The great feminist writer recounts her teenage crush for another girl in Les Inseparables, the story of a “passionate and tragic friendship between two rebellious young girls.”
But de Beauvoir put the deeply autobiographical novel into a bottom drawer after her partner Jean-Paul Sartre “held his nose” when he read it.
The author of The Second Sex wrote how she became “instantly charmed by her new classmate”, Elisabeth “Zaza” Lacoin, who died of encephalitis at the age of 21.
“From the day I met you,” she wrote, “you were everything for me.”
In the novel, the de Beauvoir character does “her all in order to make Andree (a thinly-disguised Zaza) love her back,” said the 2Seas literary agency, who handled the foreign rights for the book.
Described as “moving, gripping coming-of-age novel” that “outlines Simone de Beauvoir's personal battle against the conventional expectations”, de Beauvoir finished it in 1954, five years after her feminist masterpiece was published.
It's theme of “the friendship between two young women struggling against conventional ideas of what a woman should be in early 20th-century Paris” echoed The Second Sex.
The book's English publishers, Vintage, said the two girls were expected to be “devout, obedient and obliged from a young age to set aside her own interests and passions” for the men in their lives.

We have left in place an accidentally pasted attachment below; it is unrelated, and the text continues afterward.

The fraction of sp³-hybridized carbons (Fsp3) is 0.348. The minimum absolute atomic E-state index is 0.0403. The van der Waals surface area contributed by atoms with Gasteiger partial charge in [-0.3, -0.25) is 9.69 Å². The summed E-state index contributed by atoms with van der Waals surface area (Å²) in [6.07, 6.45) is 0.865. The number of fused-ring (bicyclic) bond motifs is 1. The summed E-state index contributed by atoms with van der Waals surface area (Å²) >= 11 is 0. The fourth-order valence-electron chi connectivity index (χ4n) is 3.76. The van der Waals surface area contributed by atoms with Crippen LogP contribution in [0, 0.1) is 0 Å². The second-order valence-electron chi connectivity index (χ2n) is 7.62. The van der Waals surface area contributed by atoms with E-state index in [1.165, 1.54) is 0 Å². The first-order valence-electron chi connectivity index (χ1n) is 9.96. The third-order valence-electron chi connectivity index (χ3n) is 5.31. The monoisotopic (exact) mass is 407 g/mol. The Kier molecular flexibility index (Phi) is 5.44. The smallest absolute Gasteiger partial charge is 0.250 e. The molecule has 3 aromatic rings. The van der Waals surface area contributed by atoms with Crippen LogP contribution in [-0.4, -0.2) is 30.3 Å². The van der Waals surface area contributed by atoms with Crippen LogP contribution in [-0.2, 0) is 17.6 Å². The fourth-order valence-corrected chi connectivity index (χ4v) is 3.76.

The writer went on to have several other relationships with women, some of whom were also Sartre's lovers.
De Beauvoir first evoked her relationship with Zaza in her Memoirs of a Dutiful Daughter.
The two were so close during World War I and the 1920s that fellow students and teachers at their school called them the “inseparables”.
Zaza's relationship with the communist philosopher Maurice Merleau-Ponty, whom she had met through de Beauvoir, scandalised her traditionalist Catholic family.
He appears as a charismatic student in the story, and one of his classmates was none other than Sartre.
The pair quarrelled and then permanently fell out over Soviet communism around the time the novel was written.
By then the object of de Beauvoir's unrequited love was long dead.
Some have questioned whether Sartre's rift with Merleau-Ponty may have also played a part in de Beauvoir putting the book to one side.
“It is said that it was Jean-Paul Sartre himself who advised De Beauvoir not to publish the novel, considering it of little interest,” the philosopher Paul B. Preciado wrote in the French daily Liberation.
But Sylvie Le Bon de Beauvoir, the writer's adopted daughter, thinks that it was she herself who finally renounced it despite several rewrites.
In the preface to the book – which will be published in English next year – she argued that de Beauvoir found “the final fictional transcription of [her love for Zaza] unsatisfying”.